Specialty News & Articles

Medical Coders – Nationwide Changes

By: Sterling Medical Staff

Big changes are underway in the realm of medical coding, as the upcoming industry shift to a new set of codes promises more demand for medical coders than ever before.

On October 1, 2014 the United States is unilaterally switching from the old ICD-9 system of coding to the newer and more advanced ICD-10 system. ICD stands for International Classification of Disease, and volumes of ICD codes are developed and published by the United Nations-sponsored World Health Organization.   ICD-10 is the tenth edition of classification codes released by the WHO, replacing ICD-9 which has been used in the United States since the 70’s.

ICD-10, which was endorsed by the WHO in 1990 and adopted by most countries following its update in 1994, offers many advantages over ICD-9. ICD-9 codes are strictly numeric, consisting of 3-5 digits and allowing for a maximum of 17,000 codes. Not only have many coding chapters reached their limit of possible codes, but many of the codes themselves have become obsolete as diagnostic and procedural practices have developed over the years. In contrast, ICD-10 codes are in line with current medical standards and consist of 3-7 alphanumeric characters, allowing for 155,000 different codes.

So what does this mean for medical coders? For one, the nationwide change to ICD-10 requires a workforce that is familiar with the new codes. As ICD-9 codes will remain the standard until the October 1 deadline, many currently-employed coders may find themselves at a disadvantage if they haven’t yet familiarized themselves with the new codes. Experts anticipate that many companies will need to hire additional coders when the change comes in order to test internal systems and keep things running with minor slowdown1.

Many organizations, such as the American Healthcare Documentation Professionals Group, offer training programs for ICD-10. In order to work coders must pass a Certified Coding Associate exam, which is administered by the American Health Info Management Association2. The U.S. Department of Labor estimates the job growth rate for medical coders at 22%, making it one of today’s fastest growing fields, and expects over 41,100 new positions by 20223.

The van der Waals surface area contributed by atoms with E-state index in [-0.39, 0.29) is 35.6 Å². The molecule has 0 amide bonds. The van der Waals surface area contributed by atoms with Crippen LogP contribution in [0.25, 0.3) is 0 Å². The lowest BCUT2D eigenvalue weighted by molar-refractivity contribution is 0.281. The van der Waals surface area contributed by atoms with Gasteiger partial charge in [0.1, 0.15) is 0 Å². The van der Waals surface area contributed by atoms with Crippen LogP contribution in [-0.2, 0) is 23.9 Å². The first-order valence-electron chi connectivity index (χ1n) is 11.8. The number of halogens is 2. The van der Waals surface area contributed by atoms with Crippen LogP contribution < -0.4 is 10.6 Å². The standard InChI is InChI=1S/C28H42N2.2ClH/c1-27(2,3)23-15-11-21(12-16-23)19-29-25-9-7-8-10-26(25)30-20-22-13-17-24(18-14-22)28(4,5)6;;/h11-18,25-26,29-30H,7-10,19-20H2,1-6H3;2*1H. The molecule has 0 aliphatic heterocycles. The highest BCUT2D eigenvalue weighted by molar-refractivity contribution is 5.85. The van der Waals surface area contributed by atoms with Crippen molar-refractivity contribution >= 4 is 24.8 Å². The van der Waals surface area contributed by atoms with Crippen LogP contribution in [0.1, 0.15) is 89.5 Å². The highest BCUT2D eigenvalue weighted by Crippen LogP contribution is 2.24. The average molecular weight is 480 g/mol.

While the switch from ICD-9 to ICD-10 will require a lot of work on behalf of hospitals, clinics, insurance companies, billing companies and more, it also promises a larger workforce more prepared for the future of medicine.


  1. http://www.govhealthit.com/news/during-icd-10-transition-dual-coding-will-take-toll
  2. http://www.prweb.com/releases/2014/01/prweb11460420.htm
  3. http://www.bls.gov/ooh/healthcare/medical-records-and-health-information-technicians.htm

Nurse Practitioners – The Best Kept Secret in Healthcare

By: Sterling Medical Staff

As the Affordable Health Care Act kicks into gear, millions more Americans find themselves with health insurance, and health care providers are faced with the difficult task of accommodating an unprecedented influx of new patients. In the midst of this struggle to meet the needs of our nation’s ill and infirm, Nurse Practitioners may prove to be the single greatest asset in managing this monumental change.

Although Nurse Practitioners have operated in the United States for over 40 years, many people don’t know about them or what kind of services they offer. For this reason, Tay Kopanos, vice president of state government affairs for the American Association of Nurse Practitioners calls them “the best-kept secret in health care.”

Nurse Practitioners hold master’s degrees and perform many of the duties commonly associated with primary care or family practice physicians. The road to becoming a nurse practitioner begins in the field of nursing, where most candidates first obtain a bachelor of science in nursing. Experienced nurses who wish to move to the next step must then achieve a master’s of science in nursing, and finally pass a board certification test before officially becoming a nurse practitioner.